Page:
New study shows U.S. ‘bungled’ EVALI response by imposing vape bans, says Forbes
Nearly a year ago, the U.S. Centers for Disease Control and Prevention (CDC) began warning the American people of a potentially devastating lung disorder that may be “vaping related.” Within days and without evidence, multiple state governors and legislative bodies began the laborious process, at taxpayers’ expense, of initiating flavor bans on all vapor products. The respiratory condition would soon be given a terribly misleading name by public health officials – EVALI, an acronym for e-cigarette or vaping product use associated lung injury.
New research from scientists at Yale University indicates that the rush to judgement to impose prohibitory legislation against vapes was precisely the wrong thing to do. While the number of COVID-19 cases in the United States has just reach the 6 million mark with more than 183,000 deaths, EVALI was only linked to 2,807 hospitalizations and a reported 68 fatalities by February 2020. Yet, the CDC seemingly spent more time and resources spreading fear and hysteria about vaping rather than focusing on the real threat facing the American people – the coronavirus pandemic.
Anti-vaping crusaders using lies and ‘nonsense’ to intimidate lawmakers into vape bans
Turns out, there was never a link between EVALI and the vaping of conventional nicotine-based vapes as all. The true culprit behind the mysterious ailment was and is the use of contraband THC-containing cartridges illegally laced with vitamin E acetate. This discovery, of course, led the anti-vaping activists to retarget their aggression toward the legalized marijuana industry, aggressively spouting “nonsense” and, in many cases, outright lies about the dangers of legalized weed. Forbes Magazine puts it this way.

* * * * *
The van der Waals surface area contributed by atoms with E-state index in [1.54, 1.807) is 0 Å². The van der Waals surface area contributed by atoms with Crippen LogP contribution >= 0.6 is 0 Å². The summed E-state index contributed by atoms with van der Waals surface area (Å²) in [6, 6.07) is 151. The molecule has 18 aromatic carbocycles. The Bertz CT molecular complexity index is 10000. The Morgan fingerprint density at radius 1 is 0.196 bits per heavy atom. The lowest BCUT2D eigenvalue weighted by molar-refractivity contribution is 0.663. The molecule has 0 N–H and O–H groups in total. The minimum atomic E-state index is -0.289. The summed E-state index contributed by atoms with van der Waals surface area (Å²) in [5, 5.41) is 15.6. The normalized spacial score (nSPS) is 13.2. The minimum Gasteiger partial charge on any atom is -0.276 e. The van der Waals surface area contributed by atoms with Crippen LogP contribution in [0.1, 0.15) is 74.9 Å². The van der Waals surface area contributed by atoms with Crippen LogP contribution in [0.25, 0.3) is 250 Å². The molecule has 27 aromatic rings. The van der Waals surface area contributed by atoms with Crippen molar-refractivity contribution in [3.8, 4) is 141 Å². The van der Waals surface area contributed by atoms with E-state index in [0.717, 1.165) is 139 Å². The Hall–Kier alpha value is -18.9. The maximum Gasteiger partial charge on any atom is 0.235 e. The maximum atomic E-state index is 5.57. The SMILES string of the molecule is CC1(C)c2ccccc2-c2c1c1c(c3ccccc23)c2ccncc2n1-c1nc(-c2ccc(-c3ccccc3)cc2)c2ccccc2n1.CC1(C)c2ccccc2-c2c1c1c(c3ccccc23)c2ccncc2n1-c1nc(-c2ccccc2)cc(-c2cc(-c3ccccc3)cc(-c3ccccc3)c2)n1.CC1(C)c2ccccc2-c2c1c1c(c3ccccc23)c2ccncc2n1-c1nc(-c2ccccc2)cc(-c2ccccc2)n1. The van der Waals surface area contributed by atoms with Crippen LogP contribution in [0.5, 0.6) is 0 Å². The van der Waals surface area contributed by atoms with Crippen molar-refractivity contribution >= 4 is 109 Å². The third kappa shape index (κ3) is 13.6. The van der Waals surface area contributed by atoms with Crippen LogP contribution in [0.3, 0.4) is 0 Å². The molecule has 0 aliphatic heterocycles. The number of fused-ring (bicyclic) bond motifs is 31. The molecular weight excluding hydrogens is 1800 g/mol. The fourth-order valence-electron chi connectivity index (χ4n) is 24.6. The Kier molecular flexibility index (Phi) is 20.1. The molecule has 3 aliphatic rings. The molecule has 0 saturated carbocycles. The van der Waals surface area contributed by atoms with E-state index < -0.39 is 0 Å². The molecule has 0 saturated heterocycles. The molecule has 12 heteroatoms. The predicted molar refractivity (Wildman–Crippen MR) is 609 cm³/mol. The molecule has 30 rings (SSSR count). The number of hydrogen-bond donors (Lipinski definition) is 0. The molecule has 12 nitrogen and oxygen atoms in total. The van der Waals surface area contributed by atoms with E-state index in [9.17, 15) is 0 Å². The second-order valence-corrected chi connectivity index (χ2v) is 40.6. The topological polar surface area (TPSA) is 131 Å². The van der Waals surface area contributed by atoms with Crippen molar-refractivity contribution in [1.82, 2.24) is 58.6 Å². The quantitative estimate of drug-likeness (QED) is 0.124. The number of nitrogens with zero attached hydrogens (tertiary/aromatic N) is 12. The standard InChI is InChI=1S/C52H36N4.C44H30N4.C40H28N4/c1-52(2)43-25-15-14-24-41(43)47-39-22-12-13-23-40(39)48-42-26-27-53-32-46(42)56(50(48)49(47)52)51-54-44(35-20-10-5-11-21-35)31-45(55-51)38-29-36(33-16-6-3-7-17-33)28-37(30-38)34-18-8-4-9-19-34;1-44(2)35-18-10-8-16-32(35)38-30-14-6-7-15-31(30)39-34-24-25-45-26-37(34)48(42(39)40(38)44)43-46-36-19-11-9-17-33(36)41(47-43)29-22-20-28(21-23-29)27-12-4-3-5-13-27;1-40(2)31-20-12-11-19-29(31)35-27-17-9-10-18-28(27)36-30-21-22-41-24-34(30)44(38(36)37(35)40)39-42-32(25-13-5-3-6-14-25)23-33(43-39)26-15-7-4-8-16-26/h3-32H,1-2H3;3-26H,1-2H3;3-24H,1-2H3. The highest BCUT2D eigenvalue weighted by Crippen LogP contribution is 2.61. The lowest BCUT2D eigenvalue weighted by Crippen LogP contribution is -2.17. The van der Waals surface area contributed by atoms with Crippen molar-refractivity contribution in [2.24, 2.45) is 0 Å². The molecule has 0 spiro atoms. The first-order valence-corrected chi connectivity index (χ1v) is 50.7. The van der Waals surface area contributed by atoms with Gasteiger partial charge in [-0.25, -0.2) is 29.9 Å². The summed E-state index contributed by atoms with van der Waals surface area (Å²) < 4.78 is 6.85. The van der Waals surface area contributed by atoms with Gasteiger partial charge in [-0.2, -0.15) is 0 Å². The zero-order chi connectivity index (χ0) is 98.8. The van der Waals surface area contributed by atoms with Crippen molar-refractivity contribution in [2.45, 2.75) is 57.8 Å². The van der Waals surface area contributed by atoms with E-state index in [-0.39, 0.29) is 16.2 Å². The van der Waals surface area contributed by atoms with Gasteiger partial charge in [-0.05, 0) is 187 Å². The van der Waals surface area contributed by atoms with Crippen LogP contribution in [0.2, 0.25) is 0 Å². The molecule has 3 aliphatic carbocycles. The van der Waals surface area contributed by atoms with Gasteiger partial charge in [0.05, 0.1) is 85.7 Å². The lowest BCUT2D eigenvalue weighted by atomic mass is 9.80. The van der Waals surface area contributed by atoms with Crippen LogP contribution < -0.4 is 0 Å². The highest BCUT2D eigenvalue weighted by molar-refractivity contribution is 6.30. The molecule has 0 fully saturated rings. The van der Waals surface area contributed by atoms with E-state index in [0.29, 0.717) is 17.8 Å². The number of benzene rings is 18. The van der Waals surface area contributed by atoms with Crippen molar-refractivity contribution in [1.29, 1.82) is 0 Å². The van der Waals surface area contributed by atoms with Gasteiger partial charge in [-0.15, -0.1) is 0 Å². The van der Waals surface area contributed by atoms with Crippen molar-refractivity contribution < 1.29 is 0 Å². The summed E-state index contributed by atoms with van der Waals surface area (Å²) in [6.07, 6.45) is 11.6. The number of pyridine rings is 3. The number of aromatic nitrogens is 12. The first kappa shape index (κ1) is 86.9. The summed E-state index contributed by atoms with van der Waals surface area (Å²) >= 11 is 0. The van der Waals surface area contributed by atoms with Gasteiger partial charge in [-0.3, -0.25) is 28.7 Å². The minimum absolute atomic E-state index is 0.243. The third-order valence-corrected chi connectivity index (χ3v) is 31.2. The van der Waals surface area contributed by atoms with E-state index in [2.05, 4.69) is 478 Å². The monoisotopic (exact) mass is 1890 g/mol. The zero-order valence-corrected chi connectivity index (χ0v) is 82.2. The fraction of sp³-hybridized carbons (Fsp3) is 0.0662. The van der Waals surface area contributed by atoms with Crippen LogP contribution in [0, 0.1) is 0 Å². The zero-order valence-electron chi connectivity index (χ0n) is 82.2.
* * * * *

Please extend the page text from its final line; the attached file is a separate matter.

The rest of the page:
“The vape-lung injury crisis also gave ammunition for anti-cannabis legalization advocates, who freely and openly claimed that legal marijuana dispensaries were selling dangerous product. Those claims were without merit—i.e., they were nonsense, they were lies—as areas with higher rates of vape use prior to the crisis’s beginning had lower rates of EVALI.”
In the Yale peer-review report published on August 25 in the medical journal Addiction, author Abigail Friedman makes clear that these anti-vaping crusaders are peddling pure fiction, perhaps in a diabolical attempt to entice former smokers to give up the vape and return to Big Tobacco cigarettes.
If EVALI caused by THC-containing vapes was such an urgent health crisis, then why were there so few cases reported in regional markets where legal cannabis is for sale? Regarding nicotine-based vapes, Ms. Friedman also found that the facts are directly opposite those which public health officials are claiming. States with higher rates of legal vaporizer usage reported far few cases of EVALI hospitalizations on average.
“In the US, states with higher rates of e‐cigarette and cannabis use prior to the 2019 ‘e‐cigarette or vaping product use‐associated lung injury’ (EVALI) outbreak had lower EVALI prevalence. These results suggest that EVALI cases did not arise from e‐cigarette or cannabis use per se, but rather from locally distributed e‐liquids or additives most prevalent in the affected areas.”
In her interview with Forbes, Friedman says that the political push to ban vaping is having the reverse desired effects. Instead of curbing teen vaping, it is encouraging young vapers to return to the black market – the very place that illegally sold the contraband EVALI-causing cartridges in the first place.
According to Friedman, it “would be safer for consumers” if government healthcare agencies called for “smarter e-cigarette devices” that will not work with “bootleg cartridges.” Yes, the government’s initial response to EVALI was bungled and counterintuitive, but it might also lead to better, more targeted vaping legislation in the near term. That is, as long as the vaping community and advocacy organizations continue to aggressively and consistently fight for their rights to vape.
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